For him I think the atmosphere was more collegial; but he still referred to his boss as "major", "colonel," etc. And he was ten or twelve ranks above anything I achieved.


This is a hard one. You really need to go to another country and spend a couple days hanging out on base and seeing how they do things. Obviously, travel is expensive and you may not have other plans in the near future to go. But, aside from that, this is not something you can just do. It's not like asking a doctor friend to let you shadow her for a day so you can learn about hospital work (and even that has privacy issues to work around).

Second best choice: documentaries, home movies taken by soldiers, and books (both nonfiction and fiction).

Close third best choice: talking with soldiers from other countries.

Really the very best choice: All of the above.

Okay, you can't really shadow a soldier from another country, but you can probably visit her on base, see where she lives, shop at the commissary, eat at the mess. Some of it at least. Most bases in the US allow visitors to the housing areas, to a degree. (This article also has some good descriptions of life on a base...not that all active duty military live on base.)


I would recomend Yanks with Tanks and Brits with Battleships from TVTropes' UselfulNotes section (They also have a bunch of nations with weapons articles, all that detail the nations military set up, even if historical, like Rebs with Repeating Rifles, which is about the military of the Confederate States of America.). They are fairly good.

The United States military is famous for it's inter-service rivalries (to the point that the US military refers to foreign forces as "The Adversary" to preserve a joke at the Navy's expense: An Army General was once bored in a meeting about "The Enemy (Russian military) forces" and promptly explained to the young officer giving the briefing that "The Russians are the Adversary. The Navy is the Enemy!"). If you google U.S. military jokes, expect to see most about the various services, especially ones about Backronyming names... the U.S. Military loves them acronyms and it's not hard to string a few to cover a few groups. There are even quasi-alliances (The Army and Air Force (which has it's roots in Army) tend to gang up on the Navy and Marines (Both are under Department of Navy) and vice-versa. The Coast Guard (sort of the red headed step child of the services) tends to be the bottom of the totem pole between the Navy and Marines and will be mostly ignored by the Army and Air Force, but they will support the Coast Guard if it means they can also attack the Navy and Marines. This also bleeds into some wonky insistent termonology (yes it's listed under that trope) such as those who fly planes in the air force being called Pilots, but those who fly planes in the Navy are Aviators. Each service even has an official approval grunt!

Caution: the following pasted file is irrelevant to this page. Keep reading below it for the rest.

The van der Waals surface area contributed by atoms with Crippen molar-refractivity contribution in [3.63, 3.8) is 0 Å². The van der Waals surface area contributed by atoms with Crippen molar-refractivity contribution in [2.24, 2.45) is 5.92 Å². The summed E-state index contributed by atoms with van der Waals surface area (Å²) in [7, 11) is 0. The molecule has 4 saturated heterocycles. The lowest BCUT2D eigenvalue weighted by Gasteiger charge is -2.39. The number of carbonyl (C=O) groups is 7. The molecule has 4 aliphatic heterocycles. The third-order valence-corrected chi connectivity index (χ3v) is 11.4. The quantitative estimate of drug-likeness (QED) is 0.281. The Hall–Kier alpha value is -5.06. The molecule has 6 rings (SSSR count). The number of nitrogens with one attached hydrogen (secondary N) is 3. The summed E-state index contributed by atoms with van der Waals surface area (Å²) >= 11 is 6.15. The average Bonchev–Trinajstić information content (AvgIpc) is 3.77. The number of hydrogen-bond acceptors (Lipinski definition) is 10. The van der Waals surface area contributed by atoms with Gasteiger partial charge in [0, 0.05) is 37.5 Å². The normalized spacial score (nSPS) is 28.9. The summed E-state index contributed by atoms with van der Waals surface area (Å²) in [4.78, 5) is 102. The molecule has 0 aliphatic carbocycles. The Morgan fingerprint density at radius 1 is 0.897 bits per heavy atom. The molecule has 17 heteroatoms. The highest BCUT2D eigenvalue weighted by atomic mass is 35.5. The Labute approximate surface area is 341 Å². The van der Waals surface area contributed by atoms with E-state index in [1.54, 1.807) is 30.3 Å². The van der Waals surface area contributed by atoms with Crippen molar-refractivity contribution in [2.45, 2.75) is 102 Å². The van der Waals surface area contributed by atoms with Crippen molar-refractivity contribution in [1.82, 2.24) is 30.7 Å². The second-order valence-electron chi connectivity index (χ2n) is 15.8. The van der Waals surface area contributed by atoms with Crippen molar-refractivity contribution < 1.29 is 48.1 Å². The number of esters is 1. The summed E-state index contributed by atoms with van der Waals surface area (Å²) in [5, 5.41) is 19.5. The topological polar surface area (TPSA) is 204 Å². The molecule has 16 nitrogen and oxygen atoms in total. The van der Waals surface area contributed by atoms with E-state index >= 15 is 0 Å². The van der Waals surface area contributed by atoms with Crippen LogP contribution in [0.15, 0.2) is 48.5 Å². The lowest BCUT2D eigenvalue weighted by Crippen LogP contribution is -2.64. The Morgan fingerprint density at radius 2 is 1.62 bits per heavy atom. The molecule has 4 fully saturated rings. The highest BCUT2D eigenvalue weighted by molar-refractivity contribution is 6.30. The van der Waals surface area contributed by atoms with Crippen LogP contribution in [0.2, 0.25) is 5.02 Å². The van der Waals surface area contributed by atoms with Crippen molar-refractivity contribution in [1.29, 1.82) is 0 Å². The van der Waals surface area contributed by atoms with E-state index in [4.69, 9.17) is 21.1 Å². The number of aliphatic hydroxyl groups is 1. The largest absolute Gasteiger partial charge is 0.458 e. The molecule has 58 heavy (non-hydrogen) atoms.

Of course, one cannot discuss the United States Military Culture without discussing the U.S. Marine Corp (USMC) who have such a culture identity, there's a sub-trope about their cultural identity on TVTropes (Semper Fi). The Marines are generally the badasses of the U.S. Military and very much encourage this trope. The official song of the USMC explicitly states that God himself chose the Corp to guard Heaven. There is also no such thing as an Ex-Marine or Retired Marine. There are only Marines, some of who are Honorably Discharged at the moment... and those that were dishonorably discharged were never Marines, retroactively if necessary (No True Scotsman, this attitude also is prevalent with respect to Marines that commit serious criminal offenses.). Marines also have an ideology that "Every Marine is a Rifle Man" from the lowest private to the top General and this actually creates a unique culture to how they eat: The other four services feed Officers first, Enlisted second and from top to bottom rank in the mess. The USMC reverses this and the Enlisted eat first followed by the Officers, and lowest rank to highest in order as the job of fighting stuff is enlisted duties and that's all what the marines about (except the air force where officers do the fighting... and eat first).